Dot writes: one election, that is. Oddly enough, given that Ken is much the more political animal of the two of us, I was especially excited about it; and it would have issued in at least one blog post last weekend (this poor neglected blog) except that we spent Saturday night with food-poisoning. Some dodgy meat rolls from a tapas stall in St Anne’s park are the most likely culprit. Now the thrill has worn off rather as Fine Gael and Labour circle cautiously around each other and we wonder what principles exactly will be abandoned in the interests of workable compromise.
I was also a bit disappointed because my vote didn’t go anywhere. I ended up voting for only two candidates; and since my number 2 made quota on the first count and didn’t need the transfers, while my number 1 was eliminated in favour of a Trotskyite, my vote must have ended up in the bin. Still, I had consciously made the decision not to end up supporting someone I didn’t want to support just in order to feel I had contributed. I do feel a bit bad about Ciaran Cuffe, the Green candidate, who got my number 1 last time but whom I eventually decided to ditch this time. I like him very much, not least because he spoke against coalition with Fianna Fail in 2007; he also nearly canvassed me in person, only he was too busy exchanging banter with someone with a Labour Party badge at the time; but I spent a bit of time the night before the poll looking at the comparative table of party policies in the Irish Times, and discovered to my disappointment that I wasn’t in fact very keen on the Green Party. So Labour it was.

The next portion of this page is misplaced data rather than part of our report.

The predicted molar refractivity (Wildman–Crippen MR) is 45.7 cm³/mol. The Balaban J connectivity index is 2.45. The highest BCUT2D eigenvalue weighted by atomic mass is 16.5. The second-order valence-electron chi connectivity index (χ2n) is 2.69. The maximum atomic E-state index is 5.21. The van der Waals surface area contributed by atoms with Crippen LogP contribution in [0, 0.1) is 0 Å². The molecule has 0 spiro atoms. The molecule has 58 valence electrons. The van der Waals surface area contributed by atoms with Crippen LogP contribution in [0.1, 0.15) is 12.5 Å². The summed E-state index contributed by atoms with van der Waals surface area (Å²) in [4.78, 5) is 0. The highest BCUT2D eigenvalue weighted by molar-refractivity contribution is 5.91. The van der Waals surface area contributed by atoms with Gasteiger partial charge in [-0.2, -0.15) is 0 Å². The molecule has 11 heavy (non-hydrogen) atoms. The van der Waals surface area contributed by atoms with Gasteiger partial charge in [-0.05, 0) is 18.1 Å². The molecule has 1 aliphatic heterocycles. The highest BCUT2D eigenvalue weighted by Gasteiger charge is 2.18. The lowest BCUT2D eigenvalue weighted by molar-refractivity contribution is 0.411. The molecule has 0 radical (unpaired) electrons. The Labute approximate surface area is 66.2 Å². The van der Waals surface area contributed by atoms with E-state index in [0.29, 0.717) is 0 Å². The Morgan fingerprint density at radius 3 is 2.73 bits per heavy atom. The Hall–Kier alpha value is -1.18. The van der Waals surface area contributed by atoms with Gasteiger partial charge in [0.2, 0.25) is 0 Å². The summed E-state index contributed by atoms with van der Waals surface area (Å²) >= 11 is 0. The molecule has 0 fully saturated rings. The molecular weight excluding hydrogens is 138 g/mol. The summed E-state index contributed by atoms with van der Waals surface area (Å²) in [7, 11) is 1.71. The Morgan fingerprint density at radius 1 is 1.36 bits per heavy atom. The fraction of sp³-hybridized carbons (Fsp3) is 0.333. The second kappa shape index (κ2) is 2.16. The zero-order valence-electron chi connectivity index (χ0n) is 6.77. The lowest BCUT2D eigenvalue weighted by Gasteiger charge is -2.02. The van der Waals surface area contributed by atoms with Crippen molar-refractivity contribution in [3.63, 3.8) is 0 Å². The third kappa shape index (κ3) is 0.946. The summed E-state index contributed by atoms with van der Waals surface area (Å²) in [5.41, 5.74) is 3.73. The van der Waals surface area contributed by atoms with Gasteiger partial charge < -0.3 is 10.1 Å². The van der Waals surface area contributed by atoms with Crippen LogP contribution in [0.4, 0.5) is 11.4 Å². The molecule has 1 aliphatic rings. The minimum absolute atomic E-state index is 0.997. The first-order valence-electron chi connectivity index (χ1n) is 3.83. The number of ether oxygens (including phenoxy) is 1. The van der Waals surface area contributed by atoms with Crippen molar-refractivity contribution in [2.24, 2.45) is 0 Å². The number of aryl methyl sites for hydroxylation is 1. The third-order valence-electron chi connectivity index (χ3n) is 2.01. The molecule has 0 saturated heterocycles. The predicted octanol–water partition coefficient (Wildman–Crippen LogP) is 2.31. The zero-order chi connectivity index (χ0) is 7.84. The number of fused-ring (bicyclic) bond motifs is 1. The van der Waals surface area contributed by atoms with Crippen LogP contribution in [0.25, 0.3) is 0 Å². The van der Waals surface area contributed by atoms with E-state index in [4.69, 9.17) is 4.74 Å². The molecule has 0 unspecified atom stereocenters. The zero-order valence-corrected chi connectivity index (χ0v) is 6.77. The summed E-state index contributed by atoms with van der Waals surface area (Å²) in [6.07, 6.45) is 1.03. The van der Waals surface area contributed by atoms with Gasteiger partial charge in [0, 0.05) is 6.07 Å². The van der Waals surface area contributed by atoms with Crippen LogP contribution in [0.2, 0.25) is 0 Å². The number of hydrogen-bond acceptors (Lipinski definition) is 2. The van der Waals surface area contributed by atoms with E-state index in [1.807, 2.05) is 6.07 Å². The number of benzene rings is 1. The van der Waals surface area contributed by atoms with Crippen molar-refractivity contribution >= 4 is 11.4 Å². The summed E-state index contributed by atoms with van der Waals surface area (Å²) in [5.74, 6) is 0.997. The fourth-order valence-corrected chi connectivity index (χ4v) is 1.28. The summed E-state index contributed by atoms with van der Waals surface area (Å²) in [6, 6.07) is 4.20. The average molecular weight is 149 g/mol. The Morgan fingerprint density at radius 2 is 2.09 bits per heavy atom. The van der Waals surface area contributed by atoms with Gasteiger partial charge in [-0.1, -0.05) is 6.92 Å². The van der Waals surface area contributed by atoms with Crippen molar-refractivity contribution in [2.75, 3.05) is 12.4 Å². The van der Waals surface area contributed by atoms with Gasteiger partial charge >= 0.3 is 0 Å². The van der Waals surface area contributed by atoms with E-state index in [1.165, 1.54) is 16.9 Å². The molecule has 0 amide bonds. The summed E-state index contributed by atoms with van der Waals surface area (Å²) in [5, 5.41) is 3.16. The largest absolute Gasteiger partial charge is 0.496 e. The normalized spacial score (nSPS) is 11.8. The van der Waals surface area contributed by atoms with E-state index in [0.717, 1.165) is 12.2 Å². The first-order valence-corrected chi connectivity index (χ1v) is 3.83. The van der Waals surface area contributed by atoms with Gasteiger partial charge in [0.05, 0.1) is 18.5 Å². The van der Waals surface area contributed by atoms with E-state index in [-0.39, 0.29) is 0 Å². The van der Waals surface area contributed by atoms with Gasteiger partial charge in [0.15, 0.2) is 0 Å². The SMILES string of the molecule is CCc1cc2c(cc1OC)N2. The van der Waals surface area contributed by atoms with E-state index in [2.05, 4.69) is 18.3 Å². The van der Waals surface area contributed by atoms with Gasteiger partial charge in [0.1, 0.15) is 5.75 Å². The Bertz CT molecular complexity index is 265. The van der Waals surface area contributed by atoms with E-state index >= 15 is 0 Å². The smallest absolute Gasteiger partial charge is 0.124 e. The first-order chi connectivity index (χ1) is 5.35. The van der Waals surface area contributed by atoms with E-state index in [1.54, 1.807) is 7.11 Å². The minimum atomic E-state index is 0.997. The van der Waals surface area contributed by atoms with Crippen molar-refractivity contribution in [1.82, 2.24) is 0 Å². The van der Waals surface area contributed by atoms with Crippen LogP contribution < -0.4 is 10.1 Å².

My Labour vote may have been naive. I gloomily suspect that no Irish government is in a position to renegotiate the IMF deal and that all our taxes will be pouring into a huge pointless black hole of interest repayments for the foreseeable future. But I wanted to vote for someone who, at least in theory, ought to stand up for social justice. When money is tight, it’s easy to sacrifice people who don’t have much voice anyway in favour of pleasing the big boys. This, to my mind, is the big danger facing Ireland; and I’ll be watching Eamon Gilmore and co. hard, be they in coalition or opposition, to see what kind of job they do in fighting it.